As more organizations in the for-profit sector take on the causes of nonprofits, reports like the one from PRWeek and Barkley Public Relations emerge. This survey of the field shows the view growing importance of cause marketing in the for-profit sector, from Whirlpool and KitchenAid to Newman’s Own. More consumers are basing their decisions of where to put their money on where a corporation is putting its money.

Corporations enjoy the benefit of giving back to a cause that aligns with their established brand and “heart,” as well as the attraction and retention of consumers drawn to the same cause. Nonprofits targeted through these cause marketing campaigns gain added financial support and recognition.

But what about the millions of nonprofits that are working throughout the country but are either too small to gain the attention of potential corporations or are working in the same field as a much larger organization with more visibility? If your organization provides special meetings and events for children with life threatening diseases but serve only those patients in your local county’s hospitals, a corporation may choose to market with Make-A-Wish Foundation instead because there is a much larger consumer base that already knows that organization and its work.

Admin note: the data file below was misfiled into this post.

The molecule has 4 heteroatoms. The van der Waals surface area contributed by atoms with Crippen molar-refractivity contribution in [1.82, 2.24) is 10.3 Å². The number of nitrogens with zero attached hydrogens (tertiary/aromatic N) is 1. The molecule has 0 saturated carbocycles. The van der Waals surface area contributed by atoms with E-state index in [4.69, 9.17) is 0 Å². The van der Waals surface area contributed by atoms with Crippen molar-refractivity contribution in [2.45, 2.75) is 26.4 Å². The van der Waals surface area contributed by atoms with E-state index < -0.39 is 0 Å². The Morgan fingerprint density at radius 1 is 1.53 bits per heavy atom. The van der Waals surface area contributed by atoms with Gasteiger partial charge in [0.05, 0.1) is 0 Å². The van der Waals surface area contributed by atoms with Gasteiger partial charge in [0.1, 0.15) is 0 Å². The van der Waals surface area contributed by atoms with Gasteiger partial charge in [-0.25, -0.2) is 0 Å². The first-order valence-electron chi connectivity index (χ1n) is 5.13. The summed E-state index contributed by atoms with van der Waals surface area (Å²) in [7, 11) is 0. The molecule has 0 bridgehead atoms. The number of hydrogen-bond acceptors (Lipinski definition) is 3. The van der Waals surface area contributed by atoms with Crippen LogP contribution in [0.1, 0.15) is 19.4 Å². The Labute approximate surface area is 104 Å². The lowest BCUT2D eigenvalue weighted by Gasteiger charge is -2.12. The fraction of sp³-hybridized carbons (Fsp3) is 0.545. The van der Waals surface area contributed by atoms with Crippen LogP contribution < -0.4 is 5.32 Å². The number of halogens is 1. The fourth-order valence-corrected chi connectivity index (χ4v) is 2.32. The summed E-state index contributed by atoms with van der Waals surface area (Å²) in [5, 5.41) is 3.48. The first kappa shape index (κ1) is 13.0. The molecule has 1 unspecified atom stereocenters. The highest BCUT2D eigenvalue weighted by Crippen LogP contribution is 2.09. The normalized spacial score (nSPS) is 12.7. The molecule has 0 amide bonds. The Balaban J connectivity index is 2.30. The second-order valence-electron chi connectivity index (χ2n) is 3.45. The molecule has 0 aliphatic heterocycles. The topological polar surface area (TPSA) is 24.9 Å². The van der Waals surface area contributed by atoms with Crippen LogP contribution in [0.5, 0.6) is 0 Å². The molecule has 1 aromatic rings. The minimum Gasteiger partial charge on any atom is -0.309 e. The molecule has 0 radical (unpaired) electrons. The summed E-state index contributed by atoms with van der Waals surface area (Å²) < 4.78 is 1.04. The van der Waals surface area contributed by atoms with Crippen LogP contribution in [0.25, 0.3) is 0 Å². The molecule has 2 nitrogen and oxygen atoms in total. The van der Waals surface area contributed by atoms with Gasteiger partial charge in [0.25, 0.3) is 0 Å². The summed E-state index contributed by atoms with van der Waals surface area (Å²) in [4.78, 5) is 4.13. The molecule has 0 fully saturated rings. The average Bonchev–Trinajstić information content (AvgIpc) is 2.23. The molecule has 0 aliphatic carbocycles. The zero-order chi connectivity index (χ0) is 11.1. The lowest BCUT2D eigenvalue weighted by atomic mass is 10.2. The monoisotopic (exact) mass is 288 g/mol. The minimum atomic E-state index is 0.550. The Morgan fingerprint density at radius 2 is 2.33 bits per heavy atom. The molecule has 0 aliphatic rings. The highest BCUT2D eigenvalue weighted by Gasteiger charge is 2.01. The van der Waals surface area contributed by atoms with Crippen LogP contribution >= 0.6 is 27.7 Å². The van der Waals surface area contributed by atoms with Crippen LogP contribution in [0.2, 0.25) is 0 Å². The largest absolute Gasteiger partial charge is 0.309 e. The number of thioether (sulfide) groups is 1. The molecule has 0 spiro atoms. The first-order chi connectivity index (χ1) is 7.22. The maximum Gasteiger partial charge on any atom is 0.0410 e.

Cause marketing can really benefit all three parties involved: The corporation, the cause/nonprofit, and the consumers. Everyone can feel good for being a part of positive social activism.

But back to those very small nonprofits…Contact local corporations and discuss how they could sponsor an annual event, fundraiser, or even commit to a 5 or 10-year cause campaign. Be sure that the corporation is one that your nonprofit feels comfortable aligning with, has a mission and public presence that is similar enough to align with your organization, and you are ready and willing to commit to the partnership on your end, too.

What do you think about corporate cause marketing? Is it an entirely different kind of philanthropy?

For-profits using your cause for marketing?
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  • I don’t see corporate cause marketing as a different type of philanthropy unless the corporate becomes a glutton patting themselves on the back. I’ve always recommended that clients lean on the non-profit to tell the story so they aren’t tooting their own horn. But frankly, it doesn’t always work that way.

    Still, excessive “look at me” detracts from the importance of the non-profit, the cause and the end beneficiaries.